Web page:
Finding balance

For many of us, the holiday season arrives with joyous reunions with family and friends. It fills our calendars with luncheons, dinners, parties, and more. It is a time of great thanks, great happiness, and much obligation. Advent advises us to slow down, an act very much in contradiction with the fast-paced nature of our culture at Christmastime.

Let us take a moment to reflect on the word obligation. It is feeling scheduled, morally committed, or otherwise tied to something that feels less like a choice and more like a duty.  The word obligation rarely invokes in our hearts a stirring of joy, gratitude, or freedom. Yet, as you read this, you likely have a list of things (maybe two!) to accomplish before the end of the month. A sense of obligation can often usurp the beauty and love behind an action or deed. 

I have had children ask me “If it’s so important to love God, then why doesn’t He just make us do it?” Yes, that does sound like an easier answer, but when have we ever loved something we were forced into? It often surprises people when I tell them that I hated reading books for class when I was in school. How could you possibly hate reading and become an English teacher?! The answer to that is straightforward: I didn’t hate reading; I lost the joy of reading when someone forced me to read what they wanted me to read.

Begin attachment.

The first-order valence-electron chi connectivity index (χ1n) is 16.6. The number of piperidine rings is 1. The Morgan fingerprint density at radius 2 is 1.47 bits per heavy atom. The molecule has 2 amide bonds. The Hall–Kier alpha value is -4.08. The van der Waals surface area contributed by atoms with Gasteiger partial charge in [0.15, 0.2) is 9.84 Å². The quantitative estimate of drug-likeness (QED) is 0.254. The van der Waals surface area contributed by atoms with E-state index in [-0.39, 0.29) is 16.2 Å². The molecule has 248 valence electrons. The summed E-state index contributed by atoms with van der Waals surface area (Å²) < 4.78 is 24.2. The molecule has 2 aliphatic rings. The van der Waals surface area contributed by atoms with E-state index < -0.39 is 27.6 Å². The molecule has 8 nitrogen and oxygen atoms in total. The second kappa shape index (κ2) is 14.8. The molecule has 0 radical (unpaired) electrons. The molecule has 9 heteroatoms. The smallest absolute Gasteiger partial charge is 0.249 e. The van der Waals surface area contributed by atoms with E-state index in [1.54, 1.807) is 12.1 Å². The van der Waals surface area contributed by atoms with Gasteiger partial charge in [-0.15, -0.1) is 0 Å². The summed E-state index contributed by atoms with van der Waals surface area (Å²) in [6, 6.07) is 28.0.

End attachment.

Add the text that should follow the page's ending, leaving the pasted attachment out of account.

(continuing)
What a divine gift God bestowed upon us with free will, giving us the freedom to choose Him. We cannot fully love something we are, in any small way, forced to love. We might attend the office party out of a sense obligation and still have a good time. We may visit a family member because it’s “our turn to travel this year” and not leave miserable. Perhaps we will awkwardly hug that Great Aunt or Uncle because this might be their last Christmas, but are those acts of love freely given? 

One of my favorite things about God is that He makes sure we know we do not “owe” Him anything. The only thing He wants from us is our love and attention, freely given and not forced. There is nothing we must do to receive His love and acceptance. He accepts and loves us as we are: the way we arrive, because we chose to arrive.

As we move forward this Holiday season, I encourage us all to examine the balance between our obligations and our choices. Obligations are important and cannot be dismissed as meaningless, nor can we do that which we freely choose all the time. If that were true, some of us might never leave our pajamas or our houses! 

Finding the balance helps us to follow the greatest commandment we have been given.

Christ loves us. Christ chooses us. We are directed to love God with all our heart, soul, and mind, and we must also love our neighbors as ourselves. Without ignoring commitments you have this holiday season, I encourage you to notice the places in which you have been given the freedom to love in your own style, as well as notice when you can offer that same freedom to others. Let us be so empowered by the choices we freely make this season that we are living examples of Christ’s unconditional acceptance and the exalting joy that comes in choosing Him.